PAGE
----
Conflicting Perspectives Essay Hsc

Module C is one of the most complex modules that you’ll study in your HSC year (especially if you’ve been lumped with the Shakespeare text for the Module, Julius Caesar!). ‘Representation and Text’ deals with the ways in which an author’s perspective can shape the construction of a text, and how that affects our own view of a person or event.

Your task in this module is to assess this difference between the truth of a given situation (as close as you can get to it!) and representations of it in various texts, and show, by close analysis of language techniques, the ways in which the truth has been modified to target specific audiences.

The two electives specified in the HSC Prescriptions 2009-2014 for the English Stage 6 syllabus deal with this in very different ways that require unique approaches.

Conflicting Perspectives

Conflicting Perspectives deals with the perception of individuals who experience an event from different positions. Take the literal example of a football game. A tackle that may seem illegal from the perspective of one referee may be seen to be acceptable by a referee who has a better view of the incident. The aim of Conflicting Perspectives is to discover how an understanding of an event can be shaped (or distorted) by the person telling us about the event.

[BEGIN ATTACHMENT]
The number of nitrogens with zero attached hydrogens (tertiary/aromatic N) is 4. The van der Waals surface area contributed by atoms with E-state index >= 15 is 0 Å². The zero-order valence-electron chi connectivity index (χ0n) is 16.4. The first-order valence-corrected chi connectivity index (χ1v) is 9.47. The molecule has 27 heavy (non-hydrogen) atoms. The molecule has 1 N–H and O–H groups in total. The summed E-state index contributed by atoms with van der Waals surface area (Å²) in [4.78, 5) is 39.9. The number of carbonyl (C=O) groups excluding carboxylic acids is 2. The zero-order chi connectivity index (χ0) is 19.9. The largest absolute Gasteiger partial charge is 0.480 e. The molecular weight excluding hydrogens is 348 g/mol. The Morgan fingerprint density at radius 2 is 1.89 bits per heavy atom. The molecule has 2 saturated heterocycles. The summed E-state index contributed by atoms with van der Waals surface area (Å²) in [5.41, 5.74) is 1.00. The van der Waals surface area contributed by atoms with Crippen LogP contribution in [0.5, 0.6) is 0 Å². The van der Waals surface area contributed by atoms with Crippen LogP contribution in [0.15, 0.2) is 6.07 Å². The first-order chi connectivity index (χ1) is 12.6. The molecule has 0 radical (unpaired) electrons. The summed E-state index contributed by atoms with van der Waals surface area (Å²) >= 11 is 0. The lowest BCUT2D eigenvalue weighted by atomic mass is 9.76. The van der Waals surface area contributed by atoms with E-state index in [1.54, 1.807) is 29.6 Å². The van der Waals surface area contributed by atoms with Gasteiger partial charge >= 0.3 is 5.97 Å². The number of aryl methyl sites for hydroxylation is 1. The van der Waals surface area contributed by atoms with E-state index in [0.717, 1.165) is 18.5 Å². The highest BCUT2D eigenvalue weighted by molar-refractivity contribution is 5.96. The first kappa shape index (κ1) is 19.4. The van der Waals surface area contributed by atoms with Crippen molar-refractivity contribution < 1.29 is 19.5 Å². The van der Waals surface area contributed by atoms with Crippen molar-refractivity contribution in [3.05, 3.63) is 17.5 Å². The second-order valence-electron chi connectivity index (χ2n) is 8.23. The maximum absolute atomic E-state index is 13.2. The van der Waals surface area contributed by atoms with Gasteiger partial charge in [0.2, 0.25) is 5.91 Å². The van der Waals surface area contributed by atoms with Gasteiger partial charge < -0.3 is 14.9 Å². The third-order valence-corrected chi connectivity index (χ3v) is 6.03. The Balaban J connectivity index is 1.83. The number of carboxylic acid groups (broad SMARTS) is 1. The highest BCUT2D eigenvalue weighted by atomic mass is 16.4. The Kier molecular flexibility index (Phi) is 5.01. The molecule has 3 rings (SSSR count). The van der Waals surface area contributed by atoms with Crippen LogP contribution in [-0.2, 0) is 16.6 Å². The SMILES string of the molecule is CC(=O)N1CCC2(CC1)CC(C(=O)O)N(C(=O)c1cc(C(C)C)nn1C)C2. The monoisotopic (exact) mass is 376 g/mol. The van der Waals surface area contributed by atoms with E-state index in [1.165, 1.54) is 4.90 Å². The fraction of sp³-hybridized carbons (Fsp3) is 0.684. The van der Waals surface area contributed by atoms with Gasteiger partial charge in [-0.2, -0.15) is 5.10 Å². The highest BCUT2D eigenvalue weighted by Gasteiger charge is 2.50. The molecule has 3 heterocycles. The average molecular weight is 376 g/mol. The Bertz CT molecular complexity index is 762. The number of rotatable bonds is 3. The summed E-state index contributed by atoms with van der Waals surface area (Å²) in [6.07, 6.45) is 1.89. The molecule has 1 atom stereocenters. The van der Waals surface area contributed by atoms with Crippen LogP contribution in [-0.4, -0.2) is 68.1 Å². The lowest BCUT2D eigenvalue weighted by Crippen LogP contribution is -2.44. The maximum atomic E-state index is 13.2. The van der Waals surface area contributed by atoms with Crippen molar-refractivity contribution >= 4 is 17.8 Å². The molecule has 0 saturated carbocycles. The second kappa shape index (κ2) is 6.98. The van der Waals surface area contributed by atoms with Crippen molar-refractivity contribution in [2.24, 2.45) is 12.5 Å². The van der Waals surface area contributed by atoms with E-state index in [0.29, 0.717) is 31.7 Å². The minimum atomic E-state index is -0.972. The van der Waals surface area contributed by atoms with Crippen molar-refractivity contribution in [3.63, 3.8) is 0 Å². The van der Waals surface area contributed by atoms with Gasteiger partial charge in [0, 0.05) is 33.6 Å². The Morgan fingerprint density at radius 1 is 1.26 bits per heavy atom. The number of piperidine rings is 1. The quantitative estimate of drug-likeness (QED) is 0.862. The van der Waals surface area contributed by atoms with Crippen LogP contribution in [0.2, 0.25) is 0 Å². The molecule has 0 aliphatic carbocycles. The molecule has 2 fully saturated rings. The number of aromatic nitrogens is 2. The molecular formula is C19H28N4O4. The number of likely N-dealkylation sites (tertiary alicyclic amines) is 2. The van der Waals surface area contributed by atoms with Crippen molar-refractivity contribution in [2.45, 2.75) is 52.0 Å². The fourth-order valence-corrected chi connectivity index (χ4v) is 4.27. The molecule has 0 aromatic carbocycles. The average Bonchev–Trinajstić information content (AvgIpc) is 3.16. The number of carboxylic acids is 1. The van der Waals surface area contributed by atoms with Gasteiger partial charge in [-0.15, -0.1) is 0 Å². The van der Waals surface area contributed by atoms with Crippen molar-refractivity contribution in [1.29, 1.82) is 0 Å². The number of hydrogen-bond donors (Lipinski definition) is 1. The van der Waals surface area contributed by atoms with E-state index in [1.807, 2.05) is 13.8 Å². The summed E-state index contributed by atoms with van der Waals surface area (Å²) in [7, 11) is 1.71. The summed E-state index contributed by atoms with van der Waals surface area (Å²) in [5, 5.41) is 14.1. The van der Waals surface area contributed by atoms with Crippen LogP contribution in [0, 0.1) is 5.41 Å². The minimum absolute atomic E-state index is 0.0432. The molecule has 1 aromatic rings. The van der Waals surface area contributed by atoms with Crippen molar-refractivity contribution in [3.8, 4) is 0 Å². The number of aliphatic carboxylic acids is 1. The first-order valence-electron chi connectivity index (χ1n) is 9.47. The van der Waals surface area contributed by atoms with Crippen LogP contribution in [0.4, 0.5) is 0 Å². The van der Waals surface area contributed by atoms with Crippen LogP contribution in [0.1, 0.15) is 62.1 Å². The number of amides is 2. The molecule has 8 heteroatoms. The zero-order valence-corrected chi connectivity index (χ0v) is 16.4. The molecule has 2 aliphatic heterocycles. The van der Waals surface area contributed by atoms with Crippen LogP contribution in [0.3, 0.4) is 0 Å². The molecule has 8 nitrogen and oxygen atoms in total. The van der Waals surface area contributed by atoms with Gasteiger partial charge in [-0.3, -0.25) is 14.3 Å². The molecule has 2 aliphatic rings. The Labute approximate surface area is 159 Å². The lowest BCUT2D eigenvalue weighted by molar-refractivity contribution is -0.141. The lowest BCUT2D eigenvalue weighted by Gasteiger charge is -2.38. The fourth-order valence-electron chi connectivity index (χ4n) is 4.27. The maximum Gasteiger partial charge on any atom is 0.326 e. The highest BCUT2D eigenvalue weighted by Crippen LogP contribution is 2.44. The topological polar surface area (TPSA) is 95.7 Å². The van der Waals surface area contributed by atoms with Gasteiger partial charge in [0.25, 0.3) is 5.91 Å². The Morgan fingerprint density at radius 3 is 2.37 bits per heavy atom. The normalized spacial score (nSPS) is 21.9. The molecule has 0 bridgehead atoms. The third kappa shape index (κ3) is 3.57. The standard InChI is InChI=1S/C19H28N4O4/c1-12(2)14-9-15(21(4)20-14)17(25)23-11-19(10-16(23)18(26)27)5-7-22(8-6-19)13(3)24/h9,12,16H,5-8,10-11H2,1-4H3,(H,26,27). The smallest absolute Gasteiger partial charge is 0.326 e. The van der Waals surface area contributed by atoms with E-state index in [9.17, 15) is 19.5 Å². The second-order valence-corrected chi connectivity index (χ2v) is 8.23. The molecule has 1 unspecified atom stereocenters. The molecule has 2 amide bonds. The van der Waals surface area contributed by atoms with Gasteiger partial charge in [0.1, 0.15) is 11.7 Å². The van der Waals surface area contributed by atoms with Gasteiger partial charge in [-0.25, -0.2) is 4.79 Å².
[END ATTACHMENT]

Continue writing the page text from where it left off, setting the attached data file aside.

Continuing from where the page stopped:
History and Memory

In a way, History and Memory is similar to Conflicting Perspectives because it deals with different views of an event. However, where Conflicting Perspectives are often just that, in conflict, the History and Memory elective delves into how history and memory cannot fully describe an event without one another – they are incomplete by themselves. To use an infamous example, the Holocaust is universally seen as a horrible chapter of human history. However, how was this event experienced by the Jewish prisoners? How was it experienced by the Nazi guards, the Red Cross and other parties? Your aim in this elective is to analyse how the interplay of history and memory lead us to the “truth” of an event.


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This post is in response to last week’s poll.  I was a little surprised to find a vote for this particular module so early in the year, as I assumed that most schools would be tackling either the AoS or Module A this term. The voter didn’t specify a text so I’ll focus on general approaches to the module. If you would like a more detailed approach to any of the following three texts, let me know in the comments:

Smithsonian September 11 Website

Birthday Letters by Ted Hughes

The Justice Game by Geoffrey Robertson

The key words for this module are right there in the title: REPRESENTATION and TEXT. In many ways, Module C is very similar to the Area of Study. We have a concept (either History and Memory or Conflicting Perspectives) and we’re looking at how it is represented in and through our core text and texts of our own choosing.

This is more challenging that it first appears for two reasons: